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ΑρχικήEnglish EditionWas the metaverse not enough to save Cyworld 2.0?

Was the metaverse not enough to save Cyworld 2.0?


By Erika Koutroumpa,

Social networking websites have been around since the late nineties, however very few of them have managed to stand the test of time. The likes of MySpace and MSN messenger have played a formative part in the adolescence and early adulthood of many millennials but now they have faded into oblivion. One of these was Cyworld, the biggest social media in Korea until the late 00’s which recently tried to revive its fame but ended up being abandoned once again. Why did it not manage to be as successful as before?

Cyworld was a microblogging application which was initially created as the graduation project of a KAIST student in 1999. Its target group consisted mostly of people in their teens or in their 20s who wanted to create virtual friendships in chatrooms and online networks. Users had their mini homepages, where they could decorate their virtual room as they wished, adding background music and customizing their characters using the online currency of the game called acorns- or dotori in Korean. During its heyday, Cyworld boasted 32 million users, with an estimated 13 out of every 20 South Koreans having an account at the time.

Admittedly, it had many original features. Its main selling point against its rivals at the time was that it focused on the individual rather than community homepages. The format was also revolutionary at the time, as it can be considered as a proto-metaverse and through the dotori system, the application introduced millions of its audience to cyber-currency, one of the main trends in our days.

However, the app lost popularity just as quickly as it managed to gain it. One of the factors that contributed to Cyworld’s initial success was that it catered to the needs of its indigenous market to the highest degree possible. But this was also its main downside- its exclusivity to the Korean market inhibited any opportunity for the application to cross the borders and meet success abroad. On the other hand, its main rival at the time, Facebook, attributed its popularity largely to a more global outreach. Furthermore, Cyworld failed to make the jump from webpage to mobile application, which proved to be catastrophic with smartphone technology becoming popularized. To add fuel to the fire, according to former employees working on the project, the complex and belated decision-making linked to large conglomerate companies prevented the app from adjusting to the evolving needs of the market. It is believed by some that another reason for failure was that the platform did not delve deep enough into e-commerce. The app had been fixated on selling its online currency, to the point where 43% of the revenue of the parent company, SK Communications, for the second quarter of 2009 came from acorns. Lastly, in 2011 the Cyworld database had been hacked into by criminals, with many former users demanding compensation. The expensive legal battles that followed, especially in a legal system with no precedent of class action lawsuits, ended up costing the company not only financially, but also by tarnishing its reputation, acting as a final nail in the coffin.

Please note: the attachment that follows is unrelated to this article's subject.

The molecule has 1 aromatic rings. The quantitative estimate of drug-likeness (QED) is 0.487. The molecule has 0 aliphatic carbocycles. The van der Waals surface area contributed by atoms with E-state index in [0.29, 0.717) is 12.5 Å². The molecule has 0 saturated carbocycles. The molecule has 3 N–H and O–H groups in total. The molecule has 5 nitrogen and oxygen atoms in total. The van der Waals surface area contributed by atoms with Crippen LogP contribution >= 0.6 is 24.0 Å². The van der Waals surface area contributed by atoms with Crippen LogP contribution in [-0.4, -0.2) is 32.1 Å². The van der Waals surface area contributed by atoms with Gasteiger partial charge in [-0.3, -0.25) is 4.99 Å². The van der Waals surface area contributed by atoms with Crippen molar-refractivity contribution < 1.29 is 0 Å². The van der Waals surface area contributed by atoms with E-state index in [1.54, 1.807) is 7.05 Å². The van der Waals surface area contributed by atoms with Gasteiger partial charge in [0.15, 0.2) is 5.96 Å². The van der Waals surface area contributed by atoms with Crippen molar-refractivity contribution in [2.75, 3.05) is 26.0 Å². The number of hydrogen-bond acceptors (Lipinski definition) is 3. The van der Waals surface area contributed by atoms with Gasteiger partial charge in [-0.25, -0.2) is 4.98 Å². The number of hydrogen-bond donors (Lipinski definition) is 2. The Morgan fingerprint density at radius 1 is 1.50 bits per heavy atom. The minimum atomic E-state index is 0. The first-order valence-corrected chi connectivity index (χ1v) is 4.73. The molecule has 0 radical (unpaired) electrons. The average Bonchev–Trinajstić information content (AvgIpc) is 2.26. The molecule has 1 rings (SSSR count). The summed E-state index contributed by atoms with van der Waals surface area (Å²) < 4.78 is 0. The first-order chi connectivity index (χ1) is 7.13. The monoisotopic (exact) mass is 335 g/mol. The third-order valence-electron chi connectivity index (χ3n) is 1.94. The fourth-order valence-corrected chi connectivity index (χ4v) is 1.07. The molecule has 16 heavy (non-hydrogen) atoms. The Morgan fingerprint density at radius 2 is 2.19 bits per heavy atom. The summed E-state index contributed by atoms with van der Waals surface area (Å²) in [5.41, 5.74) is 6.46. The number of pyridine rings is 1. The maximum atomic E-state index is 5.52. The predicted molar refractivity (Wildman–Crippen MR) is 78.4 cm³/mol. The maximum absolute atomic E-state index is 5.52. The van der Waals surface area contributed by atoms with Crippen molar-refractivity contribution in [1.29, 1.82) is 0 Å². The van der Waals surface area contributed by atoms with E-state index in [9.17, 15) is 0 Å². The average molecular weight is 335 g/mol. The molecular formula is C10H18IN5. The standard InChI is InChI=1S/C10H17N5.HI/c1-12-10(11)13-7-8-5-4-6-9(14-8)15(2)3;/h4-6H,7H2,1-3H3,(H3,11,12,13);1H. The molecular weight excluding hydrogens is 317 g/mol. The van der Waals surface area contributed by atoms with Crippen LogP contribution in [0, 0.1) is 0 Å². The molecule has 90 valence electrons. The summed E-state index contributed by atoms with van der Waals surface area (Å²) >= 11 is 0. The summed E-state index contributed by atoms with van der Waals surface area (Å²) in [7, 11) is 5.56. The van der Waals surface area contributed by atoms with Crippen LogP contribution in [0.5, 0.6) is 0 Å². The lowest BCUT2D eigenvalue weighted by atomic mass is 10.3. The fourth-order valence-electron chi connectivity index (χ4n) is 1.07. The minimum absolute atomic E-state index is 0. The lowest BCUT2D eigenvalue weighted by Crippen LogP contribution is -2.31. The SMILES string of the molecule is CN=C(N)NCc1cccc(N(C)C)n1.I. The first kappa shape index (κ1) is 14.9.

Image source: koreaherald.com

Ultimately, Cyworld ran out of funds in 2019 and in June 2020 it officially went out of business after being abandoned for years. In 2021, a consortium of five South Korean entertainment companies named Cyworld Z acquired the rights to the webpage and all its data, with a vision to revive the former number 1 app in the country. Via a collaboration with Hancom Tech firm, the Cyworld Hancom town was created, signifying the investors’ attempt to jump into the metaverse trend. The company aimed to initially attract people born between 1981 and 1995, to come back to the platform to walk down memory lane. For this reason, Cyworld promised to uncover users’ old posts, comments and close to 20 billion pictures and videos. While many of the features that made the webpage popular have been retained, the transition to the metaverse has brought many new features to be explored. Cyworld tried to expand into the metaverse via the app Cytown, where digital currency could be exchanged to view concerts, shop, and play games. The acorns of the past gave way to the homonymous cryptocurrency, with the app developers aspiring for it to be used in real life as well. Hence, the app was reopened in April 2022.